Abstract: Two cases of QT prolongation and torsades de pointes (TdP) are presented. The patients had been taking clarithromycin (400 mg/day) for respiratory disease. Although erythromycin is reportedly associated with TdP, this is the first report of clarithromycin associated with TdP in the absence of other drugs already known to produce QT prolongation.
Abstract: OBJECTIVE: Our objective was to study the effects of the macrolide antibiotic clarithromycin on the pharmacokinetics and pharmacodynamics of repaglinide, a novel short-acting antidiabetic drug. METHODS: In a randomized, double-blind, 2-phase crossover study, 9 healthy volunteers were treated for 4 days with 250 mg oral clarithromycin or placebo twice daily. On day 5 they received a single dose of 250 mg clarithromycin or placebo, and 1 hour later a single dose of 0.25 mg repaglinide was given orally. Plasma repaglinide, serum insulin, and blood glucose concentrations were measured up to 7 hours. RESULTS: Clarithromycin increased the mean total area under the concentration-time curve of repaglinide by 40% (P <.0001) and the peak plasma concentration by 67% (P <.005) compared with placebo. The mean elimination half-life of repaglinide was prolonged from 1.4 to 1.7 hours (P <.05) by clarithromycin. Clarithromycin increased the mean incremental area under the concentration-time curve from 0 to 3 hours of serum insulin by 51% (P <.05) and the maximum increase in the serum insulin concentration by 61% (P <.01) compared with placebo. No statistically significant differences were found in the blood glucose concentrations between the placebo and clarithromycin phases. CONCLUSIONS: Even low doses of the cytochrome P4503A4 (CYP3A4) inhibitor clarithromycin increase the plasma concentrations and effects of repaglinide. Concomitant use of clarithromycin or other potent inhibitors of CYP3A4 with repaglinide may enhance its blood glucose-lowering effect and increase the risk of hypoglycemia.
Abstract: Repaglinide is a novel, fast-acting prandial oral hypoglycaemic agent developed for the treatment of patients with type 2 diabetes whose disease cannot be controlled by diet and exercise alone. Although repaglinide binds to the sulphonylurea binding sites on pancreatic beta-cells and has a similar mechanism of action, repaglinide exhibits distinct pharmacological properties compared with these agents. Following administration, repaglinide is absorbed rapidly and has a fast onset of dose-dependent blood-glucose lowering effect. The drug is eliminated rapidly via the biliary route, without accumulation in the plasma after multiple doses. Repaglinide is well tolerated in patients with type 2 diabetes, including elderly patients and patients with hepatic or renal impairment. The pharmacokinetic profile of repaglinide and the improvements in post-prandial hyperglycaemia and overall glycaemic control make repaglinide suitable for administration preprandially, with the opportunity for flexible meal arrangements, including skipped meals, without the risk of hypoglycaemia.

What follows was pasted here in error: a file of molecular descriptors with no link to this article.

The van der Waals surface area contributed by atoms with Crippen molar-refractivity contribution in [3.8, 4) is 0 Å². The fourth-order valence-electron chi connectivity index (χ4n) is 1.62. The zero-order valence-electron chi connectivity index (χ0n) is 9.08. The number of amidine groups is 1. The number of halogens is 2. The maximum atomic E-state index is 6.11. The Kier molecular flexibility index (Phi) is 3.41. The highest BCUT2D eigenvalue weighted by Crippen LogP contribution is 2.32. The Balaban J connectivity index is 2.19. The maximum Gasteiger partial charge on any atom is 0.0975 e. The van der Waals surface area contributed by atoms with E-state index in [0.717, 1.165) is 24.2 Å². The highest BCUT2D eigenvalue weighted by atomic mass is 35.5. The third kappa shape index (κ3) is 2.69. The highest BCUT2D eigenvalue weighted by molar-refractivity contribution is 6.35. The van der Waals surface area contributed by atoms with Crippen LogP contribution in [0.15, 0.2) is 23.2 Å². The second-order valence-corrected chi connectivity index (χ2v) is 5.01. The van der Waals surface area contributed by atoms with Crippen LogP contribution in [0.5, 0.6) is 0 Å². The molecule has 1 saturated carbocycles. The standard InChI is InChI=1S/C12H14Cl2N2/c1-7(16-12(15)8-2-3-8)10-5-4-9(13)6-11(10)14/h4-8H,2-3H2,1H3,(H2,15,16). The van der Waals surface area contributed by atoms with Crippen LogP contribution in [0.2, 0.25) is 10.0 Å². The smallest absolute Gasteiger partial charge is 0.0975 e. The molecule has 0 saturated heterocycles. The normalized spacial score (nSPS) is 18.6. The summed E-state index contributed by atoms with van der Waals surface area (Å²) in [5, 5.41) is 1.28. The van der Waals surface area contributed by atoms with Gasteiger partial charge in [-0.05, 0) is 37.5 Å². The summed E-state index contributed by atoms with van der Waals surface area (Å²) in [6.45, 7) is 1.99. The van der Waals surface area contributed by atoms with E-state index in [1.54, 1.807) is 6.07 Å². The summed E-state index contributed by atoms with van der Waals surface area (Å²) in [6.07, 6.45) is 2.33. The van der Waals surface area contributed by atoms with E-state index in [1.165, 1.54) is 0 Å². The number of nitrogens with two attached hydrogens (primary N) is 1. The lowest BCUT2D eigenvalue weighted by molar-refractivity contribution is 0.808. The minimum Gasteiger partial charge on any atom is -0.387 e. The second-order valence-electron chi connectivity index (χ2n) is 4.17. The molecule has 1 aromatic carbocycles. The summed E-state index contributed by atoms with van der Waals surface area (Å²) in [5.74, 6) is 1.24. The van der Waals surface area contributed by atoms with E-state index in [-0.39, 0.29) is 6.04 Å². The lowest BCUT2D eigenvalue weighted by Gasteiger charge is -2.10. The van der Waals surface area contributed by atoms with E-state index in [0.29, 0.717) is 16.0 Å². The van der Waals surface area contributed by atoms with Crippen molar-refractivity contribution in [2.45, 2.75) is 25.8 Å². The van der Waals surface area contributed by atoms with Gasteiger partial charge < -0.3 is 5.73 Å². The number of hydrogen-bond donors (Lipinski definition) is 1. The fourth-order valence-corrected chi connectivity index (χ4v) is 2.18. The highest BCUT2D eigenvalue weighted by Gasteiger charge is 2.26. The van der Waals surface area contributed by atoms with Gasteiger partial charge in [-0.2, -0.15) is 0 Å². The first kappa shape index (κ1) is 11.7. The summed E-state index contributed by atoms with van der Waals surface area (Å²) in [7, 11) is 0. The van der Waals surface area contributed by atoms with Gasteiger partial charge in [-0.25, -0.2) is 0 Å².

Abstract: AIMS/HYPOTHESIS: Our aim was to investigate possible interactions of gemfibrozil, itraconazole, and their combination with repaglinide. METHODS: In a randomised crossover study, 12 healthy volunteers received twice daily for 3 days either 600 mg gemfibrozil, 100 mg itraconazole (first dose 200 mg), both gemfibrozil and itraconazole, or placebo. On day 3 they ingested a 0.25 mg dose of repaglinide. Plasma drug and blood glucose concentrations were followed for 7 h and serum insulin and C-peptide concentrations for 3 h postdose. RESULTS: Gemfibrozil raised the area under the plasma concentration-time curve (AUC) of repaglinide 8.1-fold (range 5.5- to 15.0-fold; p<0.001) and prolonged its half-life (t(1/2)) from 1.3 to 3.7 h (p<0.001). Although itraconazole alone raised repaglinide AUC only 1.4-fold (1.1- to 1.9-fold; p<0.001), the gemfibrozil-itraconazole combination raised it 19.4-fold (12.9- to 24.7-fold) and prolonged the t(1/2) of repaglinide to 6.1 h (p<0.001). Plasma repaglinide concentration at 7 h was increased 28.6-fold by gemfibrozil and 70.4-fold by the gemfibrozil-itraconazole combination (p<0.001). Gemfibrozil alone and in combination with itraconazole considerably enhanced and prolonged the blood glucose-lowering effect of repaglinide; i.e., repaglinide became a long-acting and stronger antidiabetic. CONCLUSION/INTERPRETATION: Clinicians should be aware of this previously unrecognised and potentially hazardous interaction between gemfibrozil and repaglinide. Concomitant use of gemfibrozil and repaglinide is best avoided. If the combination is considered necessary, repaglinide dosage should be greatly reduced and blood glucose concentrations carefully monitored.